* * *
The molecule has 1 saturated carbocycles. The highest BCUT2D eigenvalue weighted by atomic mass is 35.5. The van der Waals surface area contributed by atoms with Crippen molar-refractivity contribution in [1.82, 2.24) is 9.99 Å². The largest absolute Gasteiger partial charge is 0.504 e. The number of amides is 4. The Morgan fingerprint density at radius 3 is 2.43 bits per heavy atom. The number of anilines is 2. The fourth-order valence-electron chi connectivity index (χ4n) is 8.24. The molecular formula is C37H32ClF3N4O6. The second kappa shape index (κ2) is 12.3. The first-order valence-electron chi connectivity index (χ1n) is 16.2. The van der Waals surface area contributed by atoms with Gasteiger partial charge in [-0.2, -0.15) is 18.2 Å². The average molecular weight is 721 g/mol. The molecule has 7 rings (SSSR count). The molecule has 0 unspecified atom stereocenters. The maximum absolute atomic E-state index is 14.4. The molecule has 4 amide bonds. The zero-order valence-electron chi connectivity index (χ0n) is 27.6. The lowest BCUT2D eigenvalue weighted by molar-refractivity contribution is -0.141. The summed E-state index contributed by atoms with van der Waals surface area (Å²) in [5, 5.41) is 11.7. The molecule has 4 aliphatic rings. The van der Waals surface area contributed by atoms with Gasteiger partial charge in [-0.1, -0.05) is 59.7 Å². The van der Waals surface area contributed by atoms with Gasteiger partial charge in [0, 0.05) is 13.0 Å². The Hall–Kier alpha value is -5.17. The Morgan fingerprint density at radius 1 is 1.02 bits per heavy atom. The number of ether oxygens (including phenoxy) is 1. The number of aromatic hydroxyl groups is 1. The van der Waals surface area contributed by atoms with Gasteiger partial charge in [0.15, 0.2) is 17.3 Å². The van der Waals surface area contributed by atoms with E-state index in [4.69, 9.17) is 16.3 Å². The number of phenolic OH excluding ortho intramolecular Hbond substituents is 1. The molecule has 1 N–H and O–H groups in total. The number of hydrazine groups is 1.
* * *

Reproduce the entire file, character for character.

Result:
The molecule has 1 saturated carbocycles. The highest BCUT2D eigenvalue weighted by atomic mass is 35.5. The van der Waals surface area contributed by atoms with Crippen molar-refractivity contribution in [1.82, 2.24) is 9.99 Å². The largest absolute Gasteiger partial charge is 0.504 e. The number of amides is 4. The Morgan fingerprint density at radius 3 is 2.43 bits per heavy atom. The number of anilines is 2. The fourth-order valence-electron chi connectivity index (χ4n) is 8.24. The molecular formula is C37H32ClF3N4O6. The second kappa shape index (κ2) is 12.3. The first-order valence-electron chi connectivity index (χ1n) is 16.2. The van der Waals surface area contributed by atoms with Gasteiger partial charge in [-0.2, -0.15) is 18.2 Å². The average molecular weight is 721 g/mol. The molecule has 7 rings (SSSR count). The molecule has 0 unspecified atom stereocenters. The maximum absolute atomic E-state index is 14.4. The molecule has 4 amide bonds. The zero-order valence-electron chi connectivity index (χ0n) is 27.6. The lowest BCUT2D eigenvalue weighted by molar-refractivity contribution is -0.141. The summed E-state index contributed by atoms with van der Waals surface area (Å²) in [5, 5.41) is 11.7. The molecule has 4 aliphatic rings. The van der Waals surface area contributed by atoms with Gasteiger partial charge in [-0.1, -0.05) is 59.7 Å². The van der Waals surface area contributed by atoms with Gasteiger partial charge in [0, 0.05) is 13.0 Å². The Hall–Kier alpha value is -5.17. The Morgan fingerprint density at radius 1 is 1.02 bits per heavy atom. The number of ether oxygens (including phenoxy) is 1. The number of aromatic hydroxyl groups is 1. The van der Waals surface area contributed by atoms with Gasteiger partial charge in [0.15, 0.2) is 17.3 Å². The van der Waals surface area contributed by atoms with E-state index in [4.69, 9.17) is 16.3 Å². The number of phenolic OH excluding ortho intramolecular Hbond substituents is 1. The molecule has 1 N–H and O–H groups in total. The number of hydrazine groups is 1.